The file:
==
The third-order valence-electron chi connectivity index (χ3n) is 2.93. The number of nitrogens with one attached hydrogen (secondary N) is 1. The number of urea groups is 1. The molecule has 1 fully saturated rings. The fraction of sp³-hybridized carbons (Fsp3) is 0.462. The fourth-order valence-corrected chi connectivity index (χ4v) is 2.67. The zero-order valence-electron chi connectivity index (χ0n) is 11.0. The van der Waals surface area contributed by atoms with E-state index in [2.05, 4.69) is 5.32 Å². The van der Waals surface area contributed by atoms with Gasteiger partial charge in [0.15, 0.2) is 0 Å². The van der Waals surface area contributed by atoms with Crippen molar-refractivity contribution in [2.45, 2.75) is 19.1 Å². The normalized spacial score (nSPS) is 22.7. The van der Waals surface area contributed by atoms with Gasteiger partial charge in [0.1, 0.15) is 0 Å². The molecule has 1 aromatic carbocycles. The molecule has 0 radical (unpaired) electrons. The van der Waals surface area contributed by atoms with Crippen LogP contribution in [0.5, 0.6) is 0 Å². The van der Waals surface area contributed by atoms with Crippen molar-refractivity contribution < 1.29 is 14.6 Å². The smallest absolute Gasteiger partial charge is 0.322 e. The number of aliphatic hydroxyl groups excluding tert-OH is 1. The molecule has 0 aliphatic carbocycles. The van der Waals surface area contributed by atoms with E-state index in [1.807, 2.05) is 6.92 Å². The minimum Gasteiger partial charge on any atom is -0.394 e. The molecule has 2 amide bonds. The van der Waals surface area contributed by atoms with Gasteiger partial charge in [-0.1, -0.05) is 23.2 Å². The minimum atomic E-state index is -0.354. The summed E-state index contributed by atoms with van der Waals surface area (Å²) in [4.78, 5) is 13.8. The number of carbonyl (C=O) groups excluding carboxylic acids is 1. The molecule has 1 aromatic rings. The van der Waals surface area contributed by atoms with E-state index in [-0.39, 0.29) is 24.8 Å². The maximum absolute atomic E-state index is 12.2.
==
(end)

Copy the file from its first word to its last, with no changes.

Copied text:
The third-order valence-electron chi connectivity index (χ3n) is 2.93. The number of nitrogens with one attached hydrogen (secondary N) is 1. The number of urea groups is 1. The molecule has 1 fully saturated rings. The fraction of sp³-hybridized carbons (Fsp3) is 0.462. The fourth-order valence-corrected chi connectivity index (χ4v) is 2.67. The zero-order valence-electron chi connectivity index (χ0n) is 11.0. The van der Waals surface area contributed by atoms with E-state index in [2.05, 4.69) is 5.32 Å². The van der Waals surface area contributed by atoms with Gasteiger partial charge in [0.15, 0.2) is 0 Å². The van der Waals surface area contributed by atoms with Crippen molar-refractivity contribution in [2.45, 2.75) is 19.1 Å². The normalized spacial score (nSPS) is 22.7. The van der Waals surface area contributed by atoms with Gasteiger partial charge in [0.1, 0.15) is 0 Å². The molecule has 1 aromatic carbocycles. The molecule has 0 radical (unpaired) electrons. The van der Waals surface area contributed by atoms with Crippen LogP contribution in [0.5, 0.6) is 0 Å². The van der Waals surface area contributed by atoms with Crippen molar-refractivity contribution < 1.29 is 14.6 Å². The smallest absolute Gasteiger partial charge is 0.322 e. The number of aliphatic hydroxyl groups excluding tert-OH is 1. The molecule has 0 aliphatic carbocycles. The van der Waals surface area contributed by atoms with E-state index in [1.807, 2.05) is 6.92 Å². The minimum Gasteiger partial charge on any atom is -0.394 e. The molecule has 2 amide bonds. The van der Waals surface area contributed by atoms with Gasteiger partial charge in [-0.1, -0.05) is 23.2 Å². The minimum atomic E-state index is -0.354. The summed E-state index contributed by atoms with van der Waals surface area (Å²) in [4.78, 5) is 13.8. The number of carbonyl (C=O) groups excluding carboxylic acids is 1. The molecule has 1 aromatic rings. The van der Waals surface area contributed by atoms with E-state index in [-0.39, 0.29) is 24.8 Å². The maximum absolute atomic E-state index is 12.2.